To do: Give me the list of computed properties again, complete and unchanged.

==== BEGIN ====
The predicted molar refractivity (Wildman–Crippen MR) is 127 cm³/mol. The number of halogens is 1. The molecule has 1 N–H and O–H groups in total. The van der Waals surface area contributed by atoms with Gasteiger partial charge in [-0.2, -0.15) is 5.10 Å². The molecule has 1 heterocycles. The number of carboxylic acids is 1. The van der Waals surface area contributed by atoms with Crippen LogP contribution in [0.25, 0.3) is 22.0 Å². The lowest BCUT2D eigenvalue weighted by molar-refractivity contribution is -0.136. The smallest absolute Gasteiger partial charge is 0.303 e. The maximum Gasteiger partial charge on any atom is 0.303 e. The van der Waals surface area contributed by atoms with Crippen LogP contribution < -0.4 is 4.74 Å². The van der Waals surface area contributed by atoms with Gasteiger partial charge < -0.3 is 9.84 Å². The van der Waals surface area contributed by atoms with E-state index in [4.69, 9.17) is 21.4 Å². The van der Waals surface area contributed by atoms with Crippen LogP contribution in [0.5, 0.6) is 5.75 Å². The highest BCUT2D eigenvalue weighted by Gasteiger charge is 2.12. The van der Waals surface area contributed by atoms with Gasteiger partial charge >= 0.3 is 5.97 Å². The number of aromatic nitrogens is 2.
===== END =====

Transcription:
The predicted molar refractivity (Wildman–Crippen MR) is 127 cm³/mol. The number of halogens is 1. The molecule has 1 N–H and O–H groups in total. The van der Waals surface area contributed by atoms with Gasteiger partial charge in [-0.2, -0.15) is 5.10 Å². The molecule has 1 heterocycles. The number of carboxylic acids is 1. The van der Waals surface area contributed by atoms with Crippen LogP contribution in [0.25, 0.3) is 22.0 Å². The lowest BCUT2D eigenvalue weighted by molar-refractivity contribution is -0.136. The smallest absolute Gasteiger partial charge is 0.303 e. The maximum Gasteiger partial charge on any atom is 0.303 e. The van der Waals surface area contributed by atoms with Crippen LogP contribution < -0.4 is 4.74 Å². The van der Waals surface area contributed by atoms with Gasteiger partial charge < -0.3 is 9.84 Å². The van der Waals surface area contributed by atoms with E-state index in [4.69, 9.17) is 21.4 Å². The van der Waals surface area contributed by atoms with Crippen LogP contribution in [0.5, 0.6) is 5.75 Å². The highest BCUT2D eigenvalue weighted by Gasteiger charge is 2.12. The van der Waals surface area contributed by atoms with Gasteiger partial charge >= 0.3 is 5.97 Å². The number of aromatic nitrogens is 2.